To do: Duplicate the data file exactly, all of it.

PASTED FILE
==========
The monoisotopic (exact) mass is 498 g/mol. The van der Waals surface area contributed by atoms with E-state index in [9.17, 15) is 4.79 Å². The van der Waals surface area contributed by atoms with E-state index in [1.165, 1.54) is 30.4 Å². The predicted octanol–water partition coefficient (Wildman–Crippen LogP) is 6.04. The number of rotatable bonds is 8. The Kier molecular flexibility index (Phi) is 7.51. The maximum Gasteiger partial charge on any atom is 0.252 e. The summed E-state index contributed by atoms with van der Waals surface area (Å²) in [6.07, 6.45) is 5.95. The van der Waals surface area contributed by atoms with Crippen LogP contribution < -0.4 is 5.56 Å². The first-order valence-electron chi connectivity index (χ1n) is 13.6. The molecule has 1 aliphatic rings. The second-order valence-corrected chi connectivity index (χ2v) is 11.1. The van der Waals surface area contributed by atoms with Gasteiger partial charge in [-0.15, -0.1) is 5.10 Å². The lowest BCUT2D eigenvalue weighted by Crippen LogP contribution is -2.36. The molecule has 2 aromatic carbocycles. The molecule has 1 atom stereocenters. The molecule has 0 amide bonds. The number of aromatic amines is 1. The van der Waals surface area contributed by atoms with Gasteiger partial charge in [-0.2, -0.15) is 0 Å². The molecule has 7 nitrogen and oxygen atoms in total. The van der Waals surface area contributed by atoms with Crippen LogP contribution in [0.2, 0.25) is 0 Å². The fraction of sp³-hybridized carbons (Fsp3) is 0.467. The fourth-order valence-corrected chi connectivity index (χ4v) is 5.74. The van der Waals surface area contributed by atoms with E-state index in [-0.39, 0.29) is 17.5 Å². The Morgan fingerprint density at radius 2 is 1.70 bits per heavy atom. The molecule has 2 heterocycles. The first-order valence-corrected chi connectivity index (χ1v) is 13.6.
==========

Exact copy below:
The monoisotopic (exact) mass is 498 g/mol. The van der Waals surface area contributed by atoms with E-state index in [9.17, 15) is 4.79 Å². The van der Waals surface area contributed by atoms with E-state index in [1.165, 1.54) is 30.4 Å². The predicted octanol–water partition coefficient (Wildman–Crippen LogP) is 6.04. The number of rotatable bonds is 8. The Kier molecular flexibility index (Phi) is 7.51. The maximum Gasteiger partial charge on any atom is 0.252 e. The summed E-state index contributed by atoms with van der Waals surface area (Å²) in [6.07, 6.45) is 5.95. The van der Waals surface area contributed by atoms with Crippen LogP contribution < -0.4 is 5.56 Å². The first-order valence-electron chi connectivity index (χ1n) is 13.6. The molecule has 1 aliphatic rings. The second-order valence-corrected chi connectivity index (χ2v) is 11.1. The van der Waals surface area contributed by atoms with Gasteiger partial charge in [-0.15, -0.1) is 5.10 Å². The lowest BCUT2D eigenvalue weighted by Crippen LogP contribution is -2.36. The molecule has 2 aromatic carbocycles. The molecule has 1 atom stereocenters. The molecule has 0 amide bonds. The number of aromatic amines is 1. The van der Waals surface area contributed by atoms with Gasteiger partial charge in [-0.2, -0.15) is 0 Å². The molecule has 7 nitrogen and oxygen atoms in total. The van der Waals surface area contributed by atoms with Crippen LogP contribution in [0.2, 0.25) is 0 Å². The fraction of sp³-hybridized carbons (Fsp3) is 0.467. The fourth-order valence-corrected chi connectivity index (χ4v) is 5.74. The van der Waals surface area contributed by atoms with E-state index in [-0.39, 0.29) is 17.5 Å². The Morgan fingerprint density at radius 2 is 1.70 bits per heavy atom. The molecule has 2 heterocycles. The first-order valence-corrected chi connectivity index (χ1v) is 13.6.